Matt Gunn, Managing Editor | TechComply
Windows 7 is the most popular operating system on desktop computers, but Windows XP is still very popular. Lagging behind (but still apparently growing its install base) is the newer Windows 8, according to a new report from NetApplications.
The last generation of Microsoft’s operating system — Windows 7 — is installed on a little more than 46 percent of machines, based on web browser activity. Tech blog Engadget points out that Windows 7 only just overtook XP in September. Windows 8 only accounts for about 8% of activity monitored by the NetApplications report.
Why is this significant, you ask?
Well, for one, Windows XP is old. How old? A full 12 years old. A number, I might add, that qualifies as downright ancient in technology terms. The Internet was still new to most households, laptops weighed in the neighborhood of 18 lbs. and AOL still ruled the world of dial-up Internet service providers. By comparison, most of today’s smartphones and tablets have more processing power than desktop PCs back then. The world has changed. And so, too, has Microsoft.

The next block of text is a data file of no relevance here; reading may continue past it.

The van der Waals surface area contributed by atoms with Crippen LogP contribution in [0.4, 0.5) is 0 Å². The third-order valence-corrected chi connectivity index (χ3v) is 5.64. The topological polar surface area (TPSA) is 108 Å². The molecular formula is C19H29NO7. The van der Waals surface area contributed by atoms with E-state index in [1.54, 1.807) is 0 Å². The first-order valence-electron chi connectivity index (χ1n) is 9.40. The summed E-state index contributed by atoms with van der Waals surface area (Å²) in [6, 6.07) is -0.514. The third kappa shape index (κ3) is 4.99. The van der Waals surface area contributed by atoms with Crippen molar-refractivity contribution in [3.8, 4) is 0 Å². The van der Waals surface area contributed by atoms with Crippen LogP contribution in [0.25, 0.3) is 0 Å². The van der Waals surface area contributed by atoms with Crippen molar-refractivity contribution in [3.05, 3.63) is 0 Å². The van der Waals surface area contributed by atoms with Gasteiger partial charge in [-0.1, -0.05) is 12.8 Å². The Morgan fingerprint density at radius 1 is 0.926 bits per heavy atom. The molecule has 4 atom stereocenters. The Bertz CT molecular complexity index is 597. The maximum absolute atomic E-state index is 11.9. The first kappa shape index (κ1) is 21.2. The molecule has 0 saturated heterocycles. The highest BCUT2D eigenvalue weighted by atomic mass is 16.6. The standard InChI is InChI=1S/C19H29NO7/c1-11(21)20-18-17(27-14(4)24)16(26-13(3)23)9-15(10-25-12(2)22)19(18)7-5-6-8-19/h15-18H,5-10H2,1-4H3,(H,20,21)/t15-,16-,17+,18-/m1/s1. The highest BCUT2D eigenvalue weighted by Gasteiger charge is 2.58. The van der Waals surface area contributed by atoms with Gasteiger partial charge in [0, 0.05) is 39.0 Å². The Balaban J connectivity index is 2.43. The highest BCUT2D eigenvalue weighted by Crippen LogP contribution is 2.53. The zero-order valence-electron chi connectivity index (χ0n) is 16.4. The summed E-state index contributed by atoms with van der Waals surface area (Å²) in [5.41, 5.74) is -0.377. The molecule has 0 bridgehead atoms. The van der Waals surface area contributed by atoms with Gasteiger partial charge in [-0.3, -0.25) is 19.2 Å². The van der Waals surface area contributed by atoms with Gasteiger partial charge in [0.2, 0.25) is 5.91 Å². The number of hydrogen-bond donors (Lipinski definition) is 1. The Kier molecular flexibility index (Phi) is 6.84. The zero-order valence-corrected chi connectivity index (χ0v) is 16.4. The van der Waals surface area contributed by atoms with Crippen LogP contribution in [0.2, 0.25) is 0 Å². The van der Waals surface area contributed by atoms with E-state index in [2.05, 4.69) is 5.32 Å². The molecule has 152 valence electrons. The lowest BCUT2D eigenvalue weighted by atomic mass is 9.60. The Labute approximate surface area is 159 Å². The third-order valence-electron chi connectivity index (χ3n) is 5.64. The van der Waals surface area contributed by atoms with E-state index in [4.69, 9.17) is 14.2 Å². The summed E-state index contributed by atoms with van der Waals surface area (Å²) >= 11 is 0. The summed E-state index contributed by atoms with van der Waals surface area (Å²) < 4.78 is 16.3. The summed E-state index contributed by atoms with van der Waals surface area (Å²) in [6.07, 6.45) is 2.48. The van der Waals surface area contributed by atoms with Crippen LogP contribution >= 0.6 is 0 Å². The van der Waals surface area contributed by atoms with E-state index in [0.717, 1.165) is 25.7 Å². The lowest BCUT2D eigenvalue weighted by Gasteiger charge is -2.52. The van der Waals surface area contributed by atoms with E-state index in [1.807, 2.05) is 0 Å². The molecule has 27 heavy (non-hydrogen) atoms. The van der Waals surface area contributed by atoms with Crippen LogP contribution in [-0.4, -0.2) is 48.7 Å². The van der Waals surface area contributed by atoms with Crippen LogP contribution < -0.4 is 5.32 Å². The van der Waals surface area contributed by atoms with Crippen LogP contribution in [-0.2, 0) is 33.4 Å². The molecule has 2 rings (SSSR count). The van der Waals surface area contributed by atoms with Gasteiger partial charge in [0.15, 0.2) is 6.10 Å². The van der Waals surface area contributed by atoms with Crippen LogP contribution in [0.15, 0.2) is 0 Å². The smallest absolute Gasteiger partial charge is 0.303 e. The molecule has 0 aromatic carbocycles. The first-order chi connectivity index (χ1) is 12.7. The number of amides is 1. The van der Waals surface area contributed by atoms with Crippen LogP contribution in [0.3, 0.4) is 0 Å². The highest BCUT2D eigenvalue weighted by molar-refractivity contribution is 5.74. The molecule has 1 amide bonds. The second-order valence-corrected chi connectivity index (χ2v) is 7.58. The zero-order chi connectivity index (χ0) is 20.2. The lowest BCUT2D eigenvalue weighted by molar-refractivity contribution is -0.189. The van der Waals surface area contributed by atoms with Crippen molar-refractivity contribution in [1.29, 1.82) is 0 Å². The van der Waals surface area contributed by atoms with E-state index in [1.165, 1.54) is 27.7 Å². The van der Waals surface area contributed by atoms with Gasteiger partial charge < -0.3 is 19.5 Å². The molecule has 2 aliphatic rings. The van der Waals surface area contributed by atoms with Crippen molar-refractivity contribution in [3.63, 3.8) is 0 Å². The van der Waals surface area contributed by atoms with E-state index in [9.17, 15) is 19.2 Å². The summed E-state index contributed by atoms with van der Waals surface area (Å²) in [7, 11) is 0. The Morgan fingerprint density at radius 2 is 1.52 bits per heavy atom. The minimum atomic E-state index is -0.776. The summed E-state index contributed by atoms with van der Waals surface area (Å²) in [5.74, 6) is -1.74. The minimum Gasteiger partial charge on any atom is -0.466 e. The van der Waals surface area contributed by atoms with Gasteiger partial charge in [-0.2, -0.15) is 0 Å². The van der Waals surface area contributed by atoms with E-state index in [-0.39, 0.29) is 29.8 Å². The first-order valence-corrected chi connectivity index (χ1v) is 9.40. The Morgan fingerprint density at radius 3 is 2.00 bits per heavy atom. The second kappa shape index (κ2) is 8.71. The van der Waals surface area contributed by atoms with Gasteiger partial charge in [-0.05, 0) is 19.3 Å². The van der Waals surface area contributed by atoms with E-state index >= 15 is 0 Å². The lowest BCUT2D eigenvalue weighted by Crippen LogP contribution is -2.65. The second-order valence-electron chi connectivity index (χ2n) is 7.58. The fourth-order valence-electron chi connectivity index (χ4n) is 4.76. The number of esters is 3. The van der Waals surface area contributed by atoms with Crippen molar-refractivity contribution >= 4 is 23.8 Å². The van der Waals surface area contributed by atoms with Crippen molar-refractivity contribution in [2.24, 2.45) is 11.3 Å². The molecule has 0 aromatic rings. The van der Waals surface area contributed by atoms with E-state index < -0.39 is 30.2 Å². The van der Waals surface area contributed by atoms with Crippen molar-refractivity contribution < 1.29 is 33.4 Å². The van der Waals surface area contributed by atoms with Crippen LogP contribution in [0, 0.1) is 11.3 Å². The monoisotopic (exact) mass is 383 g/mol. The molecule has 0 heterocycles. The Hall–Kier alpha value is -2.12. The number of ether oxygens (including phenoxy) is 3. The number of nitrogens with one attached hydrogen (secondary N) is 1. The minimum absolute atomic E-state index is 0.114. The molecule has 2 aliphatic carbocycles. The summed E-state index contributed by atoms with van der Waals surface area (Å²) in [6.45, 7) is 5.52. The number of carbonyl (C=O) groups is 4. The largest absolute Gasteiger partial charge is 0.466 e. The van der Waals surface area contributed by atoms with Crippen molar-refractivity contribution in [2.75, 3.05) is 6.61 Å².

On April 8, 2014, Microsoft will cease its support for the Windows XP operating system. And along with that, a lot of technology providers will likely stop supporting their applications on machines running the old OS.
If NetApplications’ data is accurate, that translates to a whole lot of machines out there that will need to be replaced or upgraded at some point. At least if their owners still want the protection and support offered by Microsoft and the many vendors who build software for Windows machines. Of course, keep in mind those are global numbers. In the world of financial institutions, we’ve seen some progress in operating system upgrades. However, based on data collected by Safe Systems several months ago, up to one-third of the machines running in banks and credit unions still have XP.
Eight months to go. If you’re on Windows XP, now might be a good time to start upgrading.